2. Jenn Frank says:

    Heeeeyyyy! David, your retrospective was really lovely. As a Star Control fan, I think I really need to check this out. The Mac version, not the Genesis version, of course.

    • Jason Chapman says:

      Hi there Jenn. Been for nearly 20 years trying to find a reasonable remake of Starflight. As David says Mass Effect is the closest modern graphical rendition of what the whole nostalgia of starflight ever captivated. During the 3DO era Star Control involved playing this game with one of my best friends also playing the Genesis version of Starflight where that game alone took nearly 5-7 years of hunting for, just for that platform alone. This April I plan to attend University for the Video Game design course offered at this school near me. One of the games I wish to develop is a very awesome rendition of the limitless open ended concept that Starflight literally set the benchmark to. Another incredibly awesome game if you enjoy the spirit of venturing through the unknown is ELITE. I was introduced to this game nearly 20+ years ago now and to myself is the truest ancestor to games like Freelancer, and Grand Theft Auto. An open ended FREE version of ELITE is OOLITE (http://oolite.org) I believe. The wonderful feature about this game is that from the design up it was perfectly designed to allow other enthusiasts in the community to incorporate user created addons. I hope that this information is helpful as OOLITE currently is the only game I’ve been playing for nearly three months straight. If you ever wished to discuss games some more, I’d love to hear what you enjoyed most of STAR CONTROL II for instance, as the company that I am newly a part of as a major partner, I’m dead focused on creating games with an unparalleled concept of replay value.. Many thanks for reading this and hope my info is helpful. Please feel free to reply I love talking with other game enthusiasts. take care… Jason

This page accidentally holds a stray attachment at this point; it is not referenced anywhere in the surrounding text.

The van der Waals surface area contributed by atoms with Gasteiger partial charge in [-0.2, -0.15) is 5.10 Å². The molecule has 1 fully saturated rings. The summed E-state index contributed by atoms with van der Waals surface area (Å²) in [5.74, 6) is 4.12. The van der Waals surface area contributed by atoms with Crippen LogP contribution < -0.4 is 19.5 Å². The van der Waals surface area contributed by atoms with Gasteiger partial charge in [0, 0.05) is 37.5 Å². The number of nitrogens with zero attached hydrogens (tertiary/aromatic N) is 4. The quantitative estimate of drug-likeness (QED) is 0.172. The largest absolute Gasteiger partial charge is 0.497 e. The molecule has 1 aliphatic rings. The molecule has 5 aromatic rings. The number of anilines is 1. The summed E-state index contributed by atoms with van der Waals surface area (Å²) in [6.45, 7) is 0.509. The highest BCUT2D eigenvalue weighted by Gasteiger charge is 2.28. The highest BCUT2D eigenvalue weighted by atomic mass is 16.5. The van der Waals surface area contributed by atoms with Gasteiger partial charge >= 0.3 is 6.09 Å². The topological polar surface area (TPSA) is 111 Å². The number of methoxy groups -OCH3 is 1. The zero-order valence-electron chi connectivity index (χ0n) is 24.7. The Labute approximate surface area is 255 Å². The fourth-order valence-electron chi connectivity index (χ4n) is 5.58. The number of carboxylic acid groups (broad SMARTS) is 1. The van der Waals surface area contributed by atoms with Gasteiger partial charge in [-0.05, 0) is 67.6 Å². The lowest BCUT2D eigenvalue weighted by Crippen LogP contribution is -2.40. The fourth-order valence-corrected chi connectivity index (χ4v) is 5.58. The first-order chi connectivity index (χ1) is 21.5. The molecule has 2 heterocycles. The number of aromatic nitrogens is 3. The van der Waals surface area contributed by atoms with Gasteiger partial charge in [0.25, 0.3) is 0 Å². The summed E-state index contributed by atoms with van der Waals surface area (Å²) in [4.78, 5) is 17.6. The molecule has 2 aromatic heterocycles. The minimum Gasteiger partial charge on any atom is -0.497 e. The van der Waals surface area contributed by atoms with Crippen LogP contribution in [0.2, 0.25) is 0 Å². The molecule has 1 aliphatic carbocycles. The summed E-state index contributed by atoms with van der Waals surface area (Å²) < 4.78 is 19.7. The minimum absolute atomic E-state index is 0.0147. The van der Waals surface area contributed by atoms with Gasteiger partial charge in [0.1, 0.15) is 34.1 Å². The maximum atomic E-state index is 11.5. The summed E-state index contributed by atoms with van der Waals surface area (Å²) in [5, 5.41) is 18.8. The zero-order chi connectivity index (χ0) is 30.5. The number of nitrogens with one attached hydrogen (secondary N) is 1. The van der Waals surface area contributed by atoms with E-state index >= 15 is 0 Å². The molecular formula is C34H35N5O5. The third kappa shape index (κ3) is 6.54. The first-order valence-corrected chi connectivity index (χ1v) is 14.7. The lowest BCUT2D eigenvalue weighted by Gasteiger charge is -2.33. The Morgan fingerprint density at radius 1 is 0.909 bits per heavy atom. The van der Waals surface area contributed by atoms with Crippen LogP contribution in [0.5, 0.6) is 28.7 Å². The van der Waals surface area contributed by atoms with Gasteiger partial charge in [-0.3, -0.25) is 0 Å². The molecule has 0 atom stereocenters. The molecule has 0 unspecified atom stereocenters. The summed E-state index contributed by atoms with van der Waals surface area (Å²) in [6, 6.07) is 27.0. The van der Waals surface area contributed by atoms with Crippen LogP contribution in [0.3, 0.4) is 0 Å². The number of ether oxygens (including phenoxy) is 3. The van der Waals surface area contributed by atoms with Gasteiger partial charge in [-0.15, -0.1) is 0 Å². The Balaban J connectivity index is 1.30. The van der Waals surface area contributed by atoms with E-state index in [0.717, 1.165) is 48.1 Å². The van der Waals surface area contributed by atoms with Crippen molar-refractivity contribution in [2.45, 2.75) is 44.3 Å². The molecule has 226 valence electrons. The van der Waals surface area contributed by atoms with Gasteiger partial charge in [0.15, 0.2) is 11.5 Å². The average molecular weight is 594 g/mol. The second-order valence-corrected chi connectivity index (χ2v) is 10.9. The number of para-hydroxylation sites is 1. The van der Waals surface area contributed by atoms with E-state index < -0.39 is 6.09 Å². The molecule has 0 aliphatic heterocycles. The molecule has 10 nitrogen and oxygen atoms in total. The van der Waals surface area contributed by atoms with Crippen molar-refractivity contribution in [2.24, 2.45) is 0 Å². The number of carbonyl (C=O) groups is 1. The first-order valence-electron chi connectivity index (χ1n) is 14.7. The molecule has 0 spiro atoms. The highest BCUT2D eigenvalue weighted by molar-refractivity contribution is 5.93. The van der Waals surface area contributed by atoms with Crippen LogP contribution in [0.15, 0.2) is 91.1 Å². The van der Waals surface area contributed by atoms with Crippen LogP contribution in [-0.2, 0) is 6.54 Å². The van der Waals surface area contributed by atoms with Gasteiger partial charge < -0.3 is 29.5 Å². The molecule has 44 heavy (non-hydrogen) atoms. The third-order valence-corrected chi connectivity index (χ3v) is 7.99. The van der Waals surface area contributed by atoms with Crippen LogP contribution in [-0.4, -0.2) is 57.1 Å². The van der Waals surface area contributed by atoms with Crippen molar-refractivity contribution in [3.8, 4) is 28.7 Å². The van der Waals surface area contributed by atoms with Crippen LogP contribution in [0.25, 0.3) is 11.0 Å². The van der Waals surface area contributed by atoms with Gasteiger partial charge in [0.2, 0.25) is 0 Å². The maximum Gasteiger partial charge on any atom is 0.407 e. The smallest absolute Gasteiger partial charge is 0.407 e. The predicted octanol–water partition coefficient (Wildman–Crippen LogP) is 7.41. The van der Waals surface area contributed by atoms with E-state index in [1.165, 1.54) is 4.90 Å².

3. I played Starflight to death on the Atari ST – at the time, my bro was reviewing it for the magazine he wrote for at the time. I remember being fascinated by it, as it was by far the biggest, most sprawling space adventure game I had ever come across. I remember being excited by the possibilities the painfully slow “3D” landing routine was – imagining that one day, that sequence would be smooth as silk, and I’d “really” be able to explore those planets in full, proper 3D.

    We’re getting there, definitely. Mass Effect was totally a step in the right direction, and I got very strong Starflight/Star Control vibes from it. They haven’t got it QUITE right yet, but this is something that will come with time.

    The other space game I have extremely fond memories of, which no-one else in the world seems to remember, is Origin’s Space Rogue. This was a 3D flatshaded fly-and-trade-and-shoot game with the twist that any time you landed on a base, it became a top-down Origin RPG that looked like Ultima in space – complete with plenty of narrative, dialogue and subplots. I have a vivid memory of a lengthy subquest involving shuttling back and forth between two sisters in neighbouring star systems to deliver messages. It was, in terms of game design, quite dull, but the fact that the writing was actually quite good somehow made it more compelling.

    Plus it had a space station that was almost literally an aircraft carrier – like, the ship – in space.

  4. Jon Conley says: